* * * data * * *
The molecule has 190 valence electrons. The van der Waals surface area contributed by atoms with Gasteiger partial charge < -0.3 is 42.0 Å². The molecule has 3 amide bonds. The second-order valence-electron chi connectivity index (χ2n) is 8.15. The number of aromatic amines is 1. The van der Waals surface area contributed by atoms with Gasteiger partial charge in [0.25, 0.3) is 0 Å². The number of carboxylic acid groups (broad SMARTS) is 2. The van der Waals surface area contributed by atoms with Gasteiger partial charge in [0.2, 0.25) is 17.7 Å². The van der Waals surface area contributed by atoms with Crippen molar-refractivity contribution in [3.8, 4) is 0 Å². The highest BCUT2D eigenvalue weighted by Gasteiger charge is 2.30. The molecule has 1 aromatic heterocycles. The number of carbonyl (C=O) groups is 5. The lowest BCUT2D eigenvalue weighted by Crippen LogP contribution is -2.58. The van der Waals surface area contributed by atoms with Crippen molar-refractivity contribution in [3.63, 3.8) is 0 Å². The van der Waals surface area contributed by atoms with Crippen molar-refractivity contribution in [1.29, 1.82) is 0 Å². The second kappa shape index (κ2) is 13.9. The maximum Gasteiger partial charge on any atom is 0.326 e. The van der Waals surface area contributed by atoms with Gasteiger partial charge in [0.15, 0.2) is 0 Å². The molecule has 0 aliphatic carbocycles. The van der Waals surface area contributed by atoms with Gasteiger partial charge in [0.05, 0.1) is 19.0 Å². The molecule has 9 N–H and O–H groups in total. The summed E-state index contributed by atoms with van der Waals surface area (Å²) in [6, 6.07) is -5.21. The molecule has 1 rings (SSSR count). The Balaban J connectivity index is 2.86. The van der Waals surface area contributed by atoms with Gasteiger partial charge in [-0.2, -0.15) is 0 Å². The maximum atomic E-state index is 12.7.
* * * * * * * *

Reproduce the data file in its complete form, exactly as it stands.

The molecule has 190 valence electrons. The van der Waals surface area contributed by atoms with Gasteiger partial charge < -0.3 is 42.0 Å². The molecule has 3 amide bonds. The second-order valence-electron chi connectivity index (χ2n) is 8.15. The number of aromatic amines is 1. The van der Waals surface area contributed by atoms with Gasteiger partial charge in [0.25, 0.3) is 0 Å². The number of carboxylic acid groups (broad SMARTS) is 2. The van der Waals surface area contributed by atoms with Gasteiger partial charge in [0.2, 0.25) is 17.7 Å². The van der Waals surface area contributed by atoms with Crippen molar-refractivity contribution in [3.8, 4) is 0 Å². The highest BCUT2D eigenvalue weighted by Gasteiger charge is 2.30. The molecule has 1 aromatic heterocycles. The number of carbonyl (C=O) groups is 5. The lowest BCUT2D eigenvalue weighted by Crippen LogP contribution is -2.58. The van der Waals surface area contributed by atoms with Crippen molar-refractivity contribution in [3.63, 3.8) is 0 Å². The van der Waals surface area contributed by atoms with Crippen molar-refractivity contribution in [1.29, 1.82) is 0 Å². The second kappa shape index (κ2) is 13.9. The maximum Gasteiger partial charge on any atom is 0.326 e. The van der Waals surface area contributed by atoms with Gasteiger partial charge in [0.15, 0.2) is 0 Å². The molecule has 0 aliphatic carbocycles. The van der Waals surface area contributed by atoms with Gasteiger partial charge in [0.05, 0.1) is 19.0 Å². The molecule has 9 N–H and O–H groups in total. The summed E-state index contributed by atoms with van der Waals surface area (Å²) in [6, 6.07) is -5.21. The molecule has 1 rings (SSSR count). The Balaban J connectivity index is 2.86. The van der Waals surface area contributed by atoms with Gasteiger partial charge in [-0.2, -0.15) is 0 Å². The maximum atomic E-state index is 12.7.